Working collaboratively is an incredibly important skill, and increasingly so. So in addition to teaching math, I’ve been working on strategies for teaching communication and collaboration skills.
I got a jump on this during bonding week this year. Every year we divide the school into small groups of maybe 5 or 6 and task them with creating boats. We have this rotation – year 1 these boats are strictly cardboard and duct tape, year 2 strictly trash bags and duct tape, and year 3 cardboard, trash bags, and duct tape. It’s year 3 but this picture is from last year:
Chaos, right? But super fun chaos, and we get more buy-in than you’d expect. Even still, we had noticed this tendency for boat group communication to be subpar. The groups would usually defer to the ideas of whoever was loudest, kids sometimes got mad that their idea didn’t feel listened to, and without a teacher consistently in the room (which would ruin it in other ways), it was totally OK to not participate for kids who didn’t feel like it.
So this year we had them do limited-resource challenges in small groups, and then reflect on these group dynamics upon entering their boat groups. We orchestrated the groups so that nobody was in a group with someone they just worked with, so they could talk openly about their experience. I wrote up a set of reflection questions:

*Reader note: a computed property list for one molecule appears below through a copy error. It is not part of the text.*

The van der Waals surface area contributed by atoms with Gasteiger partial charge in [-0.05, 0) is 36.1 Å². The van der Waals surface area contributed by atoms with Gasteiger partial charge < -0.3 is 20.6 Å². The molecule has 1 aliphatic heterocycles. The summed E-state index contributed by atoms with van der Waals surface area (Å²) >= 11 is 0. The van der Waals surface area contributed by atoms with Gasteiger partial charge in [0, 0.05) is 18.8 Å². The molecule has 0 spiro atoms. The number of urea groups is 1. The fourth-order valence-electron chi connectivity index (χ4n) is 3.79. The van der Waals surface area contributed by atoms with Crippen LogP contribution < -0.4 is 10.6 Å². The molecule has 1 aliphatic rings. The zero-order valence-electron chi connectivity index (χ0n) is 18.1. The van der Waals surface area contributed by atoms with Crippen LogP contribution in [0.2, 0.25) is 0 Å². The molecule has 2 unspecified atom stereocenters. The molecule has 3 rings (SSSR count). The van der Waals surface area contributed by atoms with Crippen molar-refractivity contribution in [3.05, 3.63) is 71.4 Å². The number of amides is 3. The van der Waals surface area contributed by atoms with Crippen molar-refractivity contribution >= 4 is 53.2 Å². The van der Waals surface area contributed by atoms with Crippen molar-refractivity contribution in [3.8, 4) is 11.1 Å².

Communication Discussion Questions:
1. What was the most challenging part of communicating with your previous group?
2. Did you feel that your ideas were listened to?
3. Did you always feel comfortable sharing your ideas?
4. Did you feel that you listened to other ideas? Why/ why not?
5. What qualities in someone else make them easy to communicate/collaborate with?
6. What qualities in someone else make them difficult to communicate/collaborate with?
7. Do you find it helpful when someone steps up to be the leader, or does that make you more reluctant to share?
8. What can you do as a group member to make sure nobody is dominating the discussion?
9. What can you do as a group member to make sure quieter people are joining in?
10. What can you do as a group member to make the decision-making process easier?
So now in my math 2 class we’ve started our first group task, the rectangle pattern task I discovered last year. Before breaking into groups we went over the group norms, based on concepts we talked about in my college classes and the book Designing Groupwork by Elizabeth Cohen. Group norms:
For a productive group…
1) Stay in your group
2) Ask the other group members first
3) Everyone is accountable for what the group is doing
4) You are responsible to ask for and offer help
I like the last one best although the first one is a close second.
Best question ever: “wait – are we doing this to practice working in groups or to learn the math?” Answer – both!!! I think I exclaimed that with three exclamation points in class as well.
Tomorrow we finish the task in math 2 and launch the vector fields task in math 4.